A Poem for Will, Baking by Susan Rich
Each night he stands before
the kitchen island, begins again
from scratch: chocolate, cinnamon, nutmeg,
he beats, he folds;
keeps faith in what happens
when you combine known quantities,
bake twelve minutes at a certain heat.
The other rabbis, the scholars,
teenagers idling by the beach,
they receive his offerings,
in the early hours, share his grief.
It’s enough now, they say.
Each day more baked goods to friends,
and friends of friends, even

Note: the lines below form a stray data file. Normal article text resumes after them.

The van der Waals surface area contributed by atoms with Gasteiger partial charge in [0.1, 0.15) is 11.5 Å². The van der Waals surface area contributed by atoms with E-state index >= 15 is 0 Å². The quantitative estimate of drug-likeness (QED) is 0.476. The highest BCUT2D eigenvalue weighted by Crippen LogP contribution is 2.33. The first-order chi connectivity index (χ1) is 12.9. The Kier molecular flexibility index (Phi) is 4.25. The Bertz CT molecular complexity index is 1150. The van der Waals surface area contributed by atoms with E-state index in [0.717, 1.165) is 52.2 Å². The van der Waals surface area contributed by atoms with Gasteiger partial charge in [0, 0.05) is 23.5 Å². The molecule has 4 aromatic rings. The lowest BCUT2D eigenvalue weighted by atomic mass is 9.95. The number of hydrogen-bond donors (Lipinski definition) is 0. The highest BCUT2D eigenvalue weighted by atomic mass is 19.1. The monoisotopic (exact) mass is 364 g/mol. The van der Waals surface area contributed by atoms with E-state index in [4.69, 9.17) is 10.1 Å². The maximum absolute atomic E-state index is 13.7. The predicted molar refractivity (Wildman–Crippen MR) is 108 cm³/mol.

the neighborhood cops. He can’t stop,
holds on to the rhythmic opening
and closing of the oven,
the timer’s expectant ring.
I was just baking, he says if
someone comes by. Again and again,
evenings winter into spring,
he creates the most fragile
of confections: madelines
and pinwheels, pomegranate crisps
and blue florentines;
each crumb to reincarnate
a woman – a savoring
of what the living once could bring.